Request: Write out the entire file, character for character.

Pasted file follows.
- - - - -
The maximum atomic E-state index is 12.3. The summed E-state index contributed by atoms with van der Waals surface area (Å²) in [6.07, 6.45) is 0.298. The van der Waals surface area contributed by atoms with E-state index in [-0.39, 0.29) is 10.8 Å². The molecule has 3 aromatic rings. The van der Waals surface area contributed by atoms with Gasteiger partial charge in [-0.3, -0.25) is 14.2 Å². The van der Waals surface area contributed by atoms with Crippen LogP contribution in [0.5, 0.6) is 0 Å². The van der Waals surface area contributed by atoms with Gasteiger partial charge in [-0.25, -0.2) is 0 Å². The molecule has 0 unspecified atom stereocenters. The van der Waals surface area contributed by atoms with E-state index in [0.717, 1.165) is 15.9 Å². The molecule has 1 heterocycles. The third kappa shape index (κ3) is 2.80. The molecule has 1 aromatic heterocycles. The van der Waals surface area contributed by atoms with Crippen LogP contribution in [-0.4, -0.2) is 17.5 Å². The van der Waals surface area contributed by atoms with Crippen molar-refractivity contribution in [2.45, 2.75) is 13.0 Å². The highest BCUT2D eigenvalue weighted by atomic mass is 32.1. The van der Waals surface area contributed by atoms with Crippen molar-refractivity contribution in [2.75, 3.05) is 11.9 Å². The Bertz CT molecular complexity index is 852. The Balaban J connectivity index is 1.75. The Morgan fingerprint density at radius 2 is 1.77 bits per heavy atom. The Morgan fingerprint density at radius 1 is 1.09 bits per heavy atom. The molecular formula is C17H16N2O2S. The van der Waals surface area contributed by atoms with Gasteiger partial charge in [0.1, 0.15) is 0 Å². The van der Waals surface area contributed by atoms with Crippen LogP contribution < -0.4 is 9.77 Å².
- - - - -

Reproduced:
The maximum atomic E-state index is 12.3. The summed E-state index contributed by atoms with van der Waals surface area (Å²) in [6.07, 6.45) is 0.298. The van der Waals surface area contributed by atoms with E-state index in [-0.39, 0.29) is 10.8 Å². The molecule has 3 aromatic rings. The van der Waals surface area contributed by atoms with Gasteiger partial charge in [-0.3, -0.25) is 14.2 Å². The van der Waals surface area contributed by atoms with Crippen LogP contribution in [0.5, 0.6) is 0 Å². The van der Waals surface area contributed by atoms with Gasteiger partial charge in [-0.25, -0.2) is 0 Å². The molecule has 0 unspecified atom stereocenters. The van der Waals surface area contributed by atoms with E-state index in [0.717, 1.165) is 15.9 Å². The molecule has 1 heterocycles. The third kappa shape index (κ3) is 2.80. The molecule has 1 aromatic heterocycles. The van der Waals surface area contributed by atoms with Crippen LogP contribution in [-0.4, -0.2) is 17.5 Å². The van der Waals surface area contributed by atoms with Crippen molar-refractivity contribution in [2.45, 2.75) is 13.0 Å². The highest BCUT2D eigenvalue weighted by atomic mass is 32.1. The van der Waals surface area contributed by atoms with Crippen molar-refractivity contribution in [2.75, 3.05) is 11.9 Å². The Bertz CT molecular complexity index is 852. The Balaban J connectivity index is 1.75. The Morgan fingerprint density at radius 2 is 1.77 bits per heavy atom. The Morgan fingerprint density at radius 1 is 1.09 bits per heavy atom. The molecular formula is C17H16N2O2S. The van der Waals surface area contributed by atoms with Gasteiger partial charge in [0.1, 0.15) is 0 Å². The van der Waals surface area contributed by atoms with Crippen LogP contribution < -0.4 is 9.77 Å².